There’s nothing like a pandemic to separate self-deluded tough guys from the rest of us who are able to honestly admit that these past few months have been more than a little rough on our mental health.
Much has been said, and will continue to be said, about the desperate need for a vaccine to vanquish this disease.
But let’s not forget we also need a remedy for the mind, particularly as we venture into the unknown as B.C. has a go at reopening businesses in an effort to jump-start the economy.
Some maintain this effort didn’t happen soon enough, while others think the re-opening was done much too early and that we will reap dire consequences of that decision in the weeks to come.
Fear of the unknown is a powerful thing. But it’s soothing to know, if you let yourself give hope a chance, that we are not alone and that there is help available. And as worthwhile social contracts go, it is just as important to give as it is to get.
There’s a reason why Dr. Bonnie Henry, provincial health officer, implores us to be kind. It’s not just Sesame Street she’s espousing.
Kindness, empathy and sympathy beget hope, which gives us all who are down a fighting chance to get back up.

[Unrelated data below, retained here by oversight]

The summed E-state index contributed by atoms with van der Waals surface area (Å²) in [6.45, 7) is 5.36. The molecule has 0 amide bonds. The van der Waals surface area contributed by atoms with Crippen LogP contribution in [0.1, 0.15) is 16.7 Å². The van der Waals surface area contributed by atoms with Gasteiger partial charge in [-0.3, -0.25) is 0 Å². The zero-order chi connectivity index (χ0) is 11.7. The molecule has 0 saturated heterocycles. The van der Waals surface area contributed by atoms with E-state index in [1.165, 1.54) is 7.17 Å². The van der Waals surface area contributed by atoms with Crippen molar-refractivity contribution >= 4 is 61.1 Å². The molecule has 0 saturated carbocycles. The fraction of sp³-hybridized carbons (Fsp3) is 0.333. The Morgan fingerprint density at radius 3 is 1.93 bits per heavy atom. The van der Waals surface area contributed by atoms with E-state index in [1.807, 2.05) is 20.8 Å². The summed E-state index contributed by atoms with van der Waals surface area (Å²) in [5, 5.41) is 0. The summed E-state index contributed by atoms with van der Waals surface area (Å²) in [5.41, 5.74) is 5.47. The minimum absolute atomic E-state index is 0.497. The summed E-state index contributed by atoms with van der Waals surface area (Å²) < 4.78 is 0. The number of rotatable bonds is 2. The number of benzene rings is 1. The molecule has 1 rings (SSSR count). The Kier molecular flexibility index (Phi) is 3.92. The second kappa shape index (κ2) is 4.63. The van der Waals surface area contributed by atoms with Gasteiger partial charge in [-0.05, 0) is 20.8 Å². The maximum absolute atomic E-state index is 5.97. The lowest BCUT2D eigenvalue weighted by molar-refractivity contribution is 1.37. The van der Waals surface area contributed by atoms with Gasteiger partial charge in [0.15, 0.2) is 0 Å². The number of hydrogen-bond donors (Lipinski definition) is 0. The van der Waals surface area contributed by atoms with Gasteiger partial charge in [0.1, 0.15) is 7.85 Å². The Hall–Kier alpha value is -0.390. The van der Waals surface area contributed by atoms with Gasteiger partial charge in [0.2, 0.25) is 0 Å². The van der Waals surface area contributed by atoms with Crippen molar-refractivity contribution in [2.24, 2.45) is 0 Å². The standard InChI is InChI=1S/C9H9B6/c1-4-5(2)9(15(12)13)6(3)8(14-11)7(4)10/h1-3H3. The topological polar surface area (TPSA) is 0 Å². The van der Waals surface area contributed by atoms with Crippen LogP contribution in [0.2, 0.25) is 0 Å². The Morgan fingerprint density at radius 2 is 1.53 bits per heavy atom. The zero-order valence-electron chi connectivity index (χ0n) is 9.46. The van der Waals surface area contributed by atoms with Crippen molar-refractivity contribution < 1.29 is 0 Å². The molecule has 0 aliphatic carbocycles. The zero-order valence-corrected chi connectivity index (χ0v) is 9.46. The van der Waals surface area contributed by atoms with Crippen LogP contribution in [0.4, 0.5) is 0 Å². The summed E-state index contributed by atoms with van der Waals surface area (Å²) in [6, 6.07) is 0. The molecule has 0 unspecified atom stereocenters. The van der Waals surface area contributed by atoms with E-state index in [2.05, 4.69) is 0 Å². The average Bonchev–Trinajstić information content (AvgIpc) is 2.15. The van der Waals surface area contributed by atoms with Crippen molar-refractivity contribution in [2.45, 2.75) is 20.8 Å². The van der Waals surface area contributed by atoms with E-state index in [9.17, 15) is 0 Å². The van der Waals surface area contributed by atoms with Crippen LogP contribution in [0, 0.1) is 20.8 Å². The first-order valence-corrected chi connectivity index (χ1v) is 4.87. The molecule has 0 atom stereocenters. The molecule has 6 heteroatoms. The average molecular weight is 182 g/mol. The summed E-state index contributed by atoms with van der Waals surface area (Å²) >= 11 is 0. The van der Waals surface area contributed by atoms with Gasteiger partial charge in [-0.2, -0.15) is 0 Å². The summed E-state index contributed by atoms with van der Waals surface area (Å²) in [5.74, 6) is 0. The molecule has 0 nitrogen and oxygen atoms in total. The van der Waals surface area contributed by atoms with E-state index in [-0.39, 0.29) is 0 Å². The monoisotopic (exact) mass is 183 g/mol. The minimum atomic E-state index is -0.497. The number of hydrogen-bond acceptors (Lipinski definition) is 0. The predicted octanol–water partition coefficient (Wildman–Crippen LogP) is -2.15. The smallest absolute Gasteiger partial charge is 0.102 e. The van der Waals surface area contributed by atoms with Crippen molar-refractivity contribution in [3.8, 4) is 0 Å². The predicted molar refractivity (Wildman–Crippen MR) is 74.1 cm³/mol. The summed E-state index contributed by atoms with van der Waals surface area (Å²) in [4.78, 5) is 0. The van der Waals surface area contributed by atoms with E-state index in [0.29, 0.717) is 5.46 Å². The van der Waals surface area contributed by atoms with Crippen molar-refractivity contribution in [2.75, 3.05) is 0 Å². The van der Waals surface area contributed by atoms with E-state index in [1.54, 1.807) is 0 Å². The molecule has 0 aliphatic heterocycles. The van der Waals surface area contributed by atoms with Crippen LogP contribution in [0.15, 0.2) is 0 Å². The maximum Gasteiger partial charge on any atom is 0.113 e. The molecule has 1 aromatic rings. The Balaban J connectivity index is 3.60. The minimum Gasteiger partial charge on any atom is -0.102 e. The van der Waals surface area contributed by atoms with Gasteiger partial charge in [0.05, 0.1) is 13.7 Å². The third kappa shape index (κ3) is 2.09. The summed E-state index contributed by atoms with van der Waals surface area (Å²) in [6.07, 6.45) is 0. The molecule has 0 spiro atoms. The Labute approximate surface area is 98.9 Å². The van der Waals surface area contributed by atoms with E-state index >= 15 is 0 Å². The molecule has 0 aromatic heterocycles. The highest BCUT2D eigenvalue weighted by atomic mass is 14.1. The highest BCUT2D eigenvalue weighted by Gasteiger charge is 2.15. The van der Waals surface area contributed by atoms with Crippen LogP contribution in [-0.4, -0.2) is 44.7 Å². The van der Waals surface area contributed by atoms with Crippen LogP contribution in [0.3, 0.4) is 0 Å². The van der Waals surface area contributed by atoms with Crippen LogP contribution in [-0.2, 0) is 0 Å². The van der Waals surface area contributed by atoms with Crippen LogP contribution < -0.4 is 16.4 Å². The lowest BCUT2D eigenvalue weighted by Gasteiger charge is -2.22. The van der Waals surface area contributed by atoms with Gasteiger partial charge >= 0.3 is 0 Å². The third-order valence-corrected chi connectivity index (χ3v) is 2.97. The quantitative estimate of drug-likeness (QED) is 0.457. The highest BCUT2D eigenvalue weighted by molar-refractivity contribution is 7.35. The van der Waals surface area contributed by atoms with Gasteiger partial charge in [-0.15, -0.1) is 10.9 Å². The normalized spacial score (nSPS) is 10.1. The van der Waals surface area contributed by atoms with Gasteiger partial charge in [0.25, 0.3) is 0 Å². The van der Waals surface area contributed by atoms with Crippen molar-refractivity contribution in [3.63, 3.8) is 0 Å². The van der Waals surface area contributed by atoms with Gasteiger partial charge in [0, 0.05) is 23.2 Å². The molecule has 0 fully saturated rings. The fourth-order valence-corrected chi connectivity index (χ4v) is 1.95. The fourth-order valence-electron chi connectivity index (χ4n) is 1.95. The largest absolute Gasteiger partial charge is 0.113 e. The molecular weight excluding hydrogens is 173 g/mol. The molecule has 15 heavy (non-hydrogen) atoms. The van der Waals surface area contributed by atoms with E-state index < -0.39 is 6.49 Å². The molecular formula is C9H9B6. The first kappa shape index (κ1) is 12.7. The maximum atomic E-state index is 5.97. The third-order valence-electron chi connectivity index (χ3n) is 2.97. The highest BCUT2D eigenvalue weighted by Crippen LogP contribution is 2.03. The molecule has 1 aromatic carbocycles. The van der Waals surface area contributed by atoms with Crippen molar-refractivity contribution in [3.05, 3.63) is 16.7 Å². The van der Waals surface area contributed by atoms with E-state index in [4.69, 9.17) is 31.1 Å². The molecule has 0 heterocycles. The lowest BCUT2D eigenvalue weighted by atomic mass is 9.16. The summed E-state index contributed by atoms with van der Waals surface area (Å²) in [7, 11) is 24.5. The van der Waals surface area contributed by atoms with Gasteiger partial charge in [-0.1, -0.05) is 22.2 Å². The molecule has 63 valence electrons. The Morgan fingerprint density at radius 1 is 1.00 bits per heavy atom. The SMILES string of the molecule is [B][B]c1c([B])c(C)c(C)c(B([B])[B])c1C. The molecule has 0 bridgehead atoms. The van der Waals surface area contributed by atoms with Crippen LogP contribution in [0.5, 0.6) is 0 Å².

In a “digital town hall” meeting last week, Chris Back of WorkSafeBC spoke at length about safety plans and offered some sage advice for employers who are undoubtedly experiencing some sleepless nights of their own, fretting over the global economic disaster zone this microscopic organism has produced.
Back’s is an important message for these times, particularly during this week and in weeks to come.
He noted that it’s “really important” to remember that mental health “is just as important as physical health, and employers should take measures to support mental well-being and help for their workers.”
And outside work, it’s OK to share a smile, to say hello, when we’re out for a walk. Let’s support one another.
Wherever we go, and whatever we’re doing, kindness will pay dividends.
– Black Press